Helmet on, strapped in, noise, g-forces, a tight squeeze in a monocoque. That’s Chaz Mostert’s office.
Living room, keyboard to his left, mouse to his right, headset on. That’s Dayne Warren’s office.
Walkinshaw Andretti United has two masters of their own crafts, but for Mostert, the transition to the virtual world hasn’t been entirely smooth.
Mostert and Warren are currently representing WAU in the Cash Converters Supercars Eseries, which is four rounds in.
Mostert is a household name in Supercars circles, and has already won two races in 2021.
Comparing his real-world stats with that of Warren’s Eseries campaign, and Mostert technically isn’t the most successful driver in his team.
Warren has claimed all four poles and race wins so far this Eseries season, and has left his Pro Series rivals for dead.
On the surface, you’d think real-world drivers would jump in the simulator and easily get the job done.
However, seldom do Supercars aces like Mostert find solace in the simulator, where he can’t get the creature comforts of his #25 Mobil 1 Appliances Online Commodore.
“When you're trying to race in a virtual world, you're trying to use senses that don't feel natural to you,” Mostert explained.
Warren has dominated the Pro Series season
“You're trying to see what a car does and hear what a car does instead of actually feeling it move underneath you.
"So I always seem to struggle with that; I struggled with that last year.
"And I think I still struggle with it this year a little bit, to be honest.”
Several real-world drivers, like Mostert, have opted for the sim and headset set-up. Some, like Sam Brabham, opt for motion technology.
Sim racing was already a competitive business before it was thrown up in lights when real-world racing was paused last year amid the Coronavirus pandemic.
Mostert knows how to get it done in the real world
Such is the high level in the gaming world, drivers don’t just turn up and win because they’re talented behind the wheel of the real thing.
While the split Supercars Eseries All Stars and Pro Series categories have the real-world racers and gamers separated, it will all change at this week’s Bathurst enduro.
There, Mostert will team up with Warren, a gamer who has spent hours all day, every day, for years practising to exploit every little detail in the online world.
Warren and many others have made lucrative careers out of online racing.
Mostert was a popular figure during last year’s Supercars Eseries during the COVID-19-imposed downtime.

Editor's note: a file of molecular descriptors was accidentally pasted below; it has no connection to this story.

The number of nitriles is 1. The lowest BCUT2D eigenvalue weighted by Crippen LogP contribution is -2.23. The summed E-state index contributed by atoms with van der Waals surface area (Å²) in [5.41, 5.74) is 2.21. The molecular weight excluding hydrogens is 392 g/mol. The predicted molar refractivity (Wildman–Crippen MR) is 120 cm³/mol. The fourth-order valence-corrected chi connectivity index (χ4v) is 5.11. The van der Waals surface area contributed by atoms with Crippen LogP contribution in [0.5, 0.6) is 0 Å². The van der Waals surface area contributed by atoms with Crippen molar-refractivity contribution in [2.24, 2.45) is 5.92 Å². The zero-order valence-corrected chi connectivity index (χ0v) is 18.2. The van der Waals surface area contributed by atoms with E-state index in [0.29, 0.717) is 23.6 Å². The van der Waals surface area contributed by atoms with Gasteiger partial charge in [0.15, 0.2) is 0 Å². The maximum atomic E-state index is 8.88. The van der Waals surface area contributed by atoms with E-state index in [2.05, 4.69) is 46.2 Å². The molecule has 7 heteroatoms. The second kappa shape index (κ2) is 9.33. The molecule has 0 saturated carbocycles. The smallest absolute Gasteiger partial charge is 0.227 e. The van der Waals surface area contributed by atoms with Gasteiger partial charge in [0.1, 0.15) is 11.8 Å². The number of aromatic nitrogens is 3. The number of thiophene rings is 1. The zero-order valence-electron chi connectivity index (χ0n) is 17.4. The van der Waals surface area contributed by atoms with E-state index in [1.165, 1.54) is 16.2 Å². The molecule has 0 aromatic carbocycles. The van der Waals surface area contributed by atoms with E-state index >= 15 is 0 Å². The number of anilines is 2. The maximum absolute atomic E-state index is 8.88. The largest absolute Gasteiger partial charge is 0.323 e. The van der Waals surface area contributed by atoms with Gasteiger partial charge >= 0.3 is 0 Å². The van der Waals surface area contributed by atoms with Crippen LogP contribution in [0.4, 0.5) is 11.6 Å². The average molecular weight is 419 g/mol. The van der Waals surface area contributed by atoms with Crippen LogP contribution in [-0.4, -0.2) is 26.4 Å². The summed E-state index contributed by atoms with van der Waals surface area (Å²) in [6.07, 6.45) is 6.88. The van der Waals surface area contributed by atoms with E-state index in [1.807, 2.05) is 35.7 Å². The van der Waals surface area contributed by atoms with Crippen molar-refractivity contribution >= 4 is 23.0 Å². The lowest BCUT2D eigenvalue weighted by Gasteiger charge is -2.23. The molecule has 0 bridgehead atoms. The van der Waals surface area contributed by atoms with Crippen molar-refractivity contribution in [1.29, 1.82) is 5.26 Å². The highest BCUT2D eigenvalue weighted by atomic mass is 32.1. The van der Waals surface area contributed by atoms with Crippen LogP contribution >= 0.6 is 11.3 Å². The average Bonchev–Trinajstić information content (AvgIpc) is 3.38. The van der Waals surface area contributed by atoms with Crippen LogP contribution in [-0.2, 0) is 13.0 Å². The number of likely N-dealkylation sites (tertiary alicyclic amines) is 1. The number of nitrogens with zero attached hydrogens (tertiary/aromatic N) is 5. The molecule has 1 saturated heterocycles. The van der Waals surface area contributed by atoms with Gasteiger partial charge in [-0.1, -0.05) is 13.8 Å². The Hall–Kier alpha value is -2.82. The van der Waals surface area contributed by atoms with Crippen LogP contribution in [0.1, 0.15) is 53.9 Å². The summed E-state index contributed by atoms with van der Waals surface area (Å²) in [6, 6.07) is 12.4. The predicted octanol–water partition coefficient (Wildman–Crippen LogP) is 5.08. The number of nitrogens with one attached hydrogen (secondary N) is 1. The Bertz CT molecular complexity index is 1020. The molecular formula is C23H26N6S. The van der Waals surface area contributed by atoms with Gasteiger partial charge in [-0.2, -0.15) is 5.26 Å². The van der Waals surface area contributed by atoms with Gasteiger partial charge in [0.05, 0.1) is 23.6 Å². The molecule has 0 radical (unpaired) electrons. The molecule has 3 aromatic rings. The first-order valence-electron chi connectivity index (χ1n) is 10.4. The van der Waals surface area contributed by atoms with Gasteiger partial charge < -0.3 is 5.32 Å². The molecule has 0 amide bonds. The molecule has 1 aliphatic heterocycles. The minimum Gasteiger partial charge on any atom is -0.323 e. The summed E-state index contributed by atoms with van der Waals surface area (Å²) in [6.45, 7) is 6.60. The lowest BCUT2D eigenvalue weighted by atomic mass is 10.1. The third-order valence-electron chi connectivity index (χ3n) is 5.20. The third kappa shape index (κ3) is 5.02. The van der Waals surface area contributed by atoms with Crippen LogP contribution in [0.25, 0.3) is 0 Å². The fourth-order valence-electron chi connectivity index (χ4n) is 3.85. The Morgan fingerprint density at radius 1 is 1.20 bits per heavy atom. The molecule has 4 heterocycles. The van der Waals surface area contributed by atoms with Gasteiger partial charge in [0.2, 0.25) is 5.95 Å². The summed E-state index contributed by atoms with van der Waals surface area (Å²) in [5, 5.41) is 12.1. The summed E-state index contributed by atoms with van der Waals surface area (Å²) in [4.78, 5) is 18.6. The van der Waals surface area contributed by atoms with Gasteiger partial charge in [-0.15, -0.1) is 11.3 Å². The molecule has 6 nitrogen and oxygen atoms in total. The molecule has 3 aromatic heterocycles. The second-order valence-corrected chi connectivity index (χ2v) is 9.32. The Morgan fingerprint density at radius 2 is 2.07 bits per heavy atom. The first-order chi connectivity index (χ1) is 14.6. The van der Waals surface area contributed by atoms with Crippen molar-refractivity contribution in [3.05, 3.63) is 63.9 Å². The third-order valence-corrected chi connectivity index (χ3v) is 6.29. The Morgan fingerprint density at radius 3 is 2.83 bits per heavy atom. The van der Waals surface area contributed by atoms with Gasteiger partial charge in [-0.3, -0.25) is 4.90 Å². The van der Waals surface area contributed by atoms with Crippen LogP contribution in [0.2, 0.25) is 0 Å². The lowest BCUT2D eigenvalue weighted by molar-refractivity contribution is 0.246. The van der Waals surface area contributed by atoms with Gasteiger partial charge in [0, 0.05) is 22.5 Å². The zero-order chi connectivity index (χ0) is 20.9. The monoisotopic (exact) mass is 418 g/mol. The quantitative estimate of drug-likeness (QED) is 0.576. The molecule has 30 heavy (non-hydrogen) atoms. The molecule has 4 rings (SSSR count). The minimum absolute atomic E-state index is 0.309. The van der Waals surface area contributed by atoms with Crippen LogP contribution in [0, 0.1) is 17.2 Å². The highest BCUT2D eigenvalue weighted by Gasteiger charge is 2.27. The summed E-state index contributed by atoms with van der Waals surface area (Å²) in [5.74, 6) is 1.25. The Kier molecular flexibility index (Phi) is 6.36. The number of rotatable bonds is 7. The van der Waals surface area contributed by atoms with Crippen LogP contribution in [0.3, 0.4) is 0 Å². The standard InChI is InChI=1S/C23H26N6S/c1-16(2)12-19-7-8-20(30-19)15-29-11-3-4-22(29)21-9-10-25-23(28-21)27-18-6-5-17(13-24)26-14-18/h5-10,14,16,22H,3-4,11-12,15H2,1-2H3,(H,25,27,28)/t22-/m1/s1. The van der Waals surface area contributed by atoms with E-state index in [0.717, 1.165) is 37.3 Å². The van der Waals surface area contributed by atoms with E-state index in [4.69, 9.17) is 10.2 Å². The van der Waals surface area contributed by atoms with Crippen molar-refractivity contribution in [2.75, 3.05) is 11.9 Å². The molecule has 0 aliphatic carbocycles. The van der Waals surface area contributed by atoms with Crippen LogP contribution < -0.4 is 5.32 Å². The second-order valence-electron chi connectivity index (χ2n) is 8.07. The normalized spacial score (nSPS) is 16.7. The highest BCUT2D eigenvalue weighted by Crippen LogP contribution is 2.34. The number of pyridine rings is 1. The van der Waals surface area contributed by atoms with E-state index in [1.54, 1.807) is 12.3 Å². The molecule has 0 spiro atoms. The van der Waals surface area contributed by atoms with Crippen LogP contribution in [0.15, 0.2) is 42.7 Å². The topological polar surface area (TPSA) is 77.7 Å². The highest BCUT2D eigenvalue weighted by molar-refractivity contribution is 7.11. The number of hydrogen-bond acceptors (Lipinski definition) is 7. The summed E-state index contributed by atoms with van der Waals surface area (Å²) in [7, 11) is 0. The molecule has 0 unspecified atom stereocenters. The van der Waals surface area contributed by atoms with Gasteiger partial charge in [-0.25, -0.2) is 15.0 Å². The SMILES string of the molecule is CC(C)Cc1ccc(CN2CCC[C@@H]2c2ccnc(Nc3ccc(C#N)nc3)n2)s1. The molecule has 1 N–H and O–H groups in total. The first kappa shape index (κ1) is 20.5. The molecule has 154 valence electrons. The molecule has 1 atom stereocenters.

This year, racing only against his real-world rivals, Mostert has tried to carry over as much of his normal preparation as he can.
It has paid dividends from a fun perspective, even if the results haven’t been delivered across the opening four rounds.
“I've really enjoyed this year a lot more,” he said.
“Definitely not doing as many hours on it and try to treat it like the real world where you might jump in for half an hour before and do some laps.
“It was enjoyable, and I'm looking forward to the last two rounds of that.”
'You're trying to use senses that don't feel natural to you'
Being within touching distance of third in the points in the real world has Mostert buoyed for a big end to 2021 when the Repco Supercars Championship resumes.
However, sharing the Eseries stage with the dominant Warren has Mostert regularly nervous of being upstaged every Wednesday night, with Warren yet to be beaten.
So much so, that Mostert joked he wants real-world teammate Bryce Fullwood to team up in Bathurst with Warren so he isn’t left for dead.
Regardless, Mostert remained in awe of Warren and his contemporaries, who manage to extract pace from nowhere, all while putting on a show of extreme talent and clean racing.
"I was actually like, waiting for Dayne to have an absolute terrible round or something,” he joked.
"And then that will not put so much pressure on me.
"I've asked if Bryce can actually do next week. So it takes the pressure off me. I'm still pushing for that. I've still got a few days to try and make that happen.
"But yeah, obviously, Dayne's doing a fantastic job for the team.
"You know, with the Pro Series guys, you watch the race on TV before we get to do our session. I just don't know how they do it. This is so so cool to watch.
“Very lucky to be teaming up with him for Bathurst, feeling more pressure than what I would do driving in the real world.”
The Cash Converters Supercars Eseries will resume this week with a Bathurst enduro.
Live coverage of races will begin at 7:30pm AEST and will be broadcast on Fox Sports, Kayo, 7Plus, Sky NZ, Facebook, YouTube and Twitch.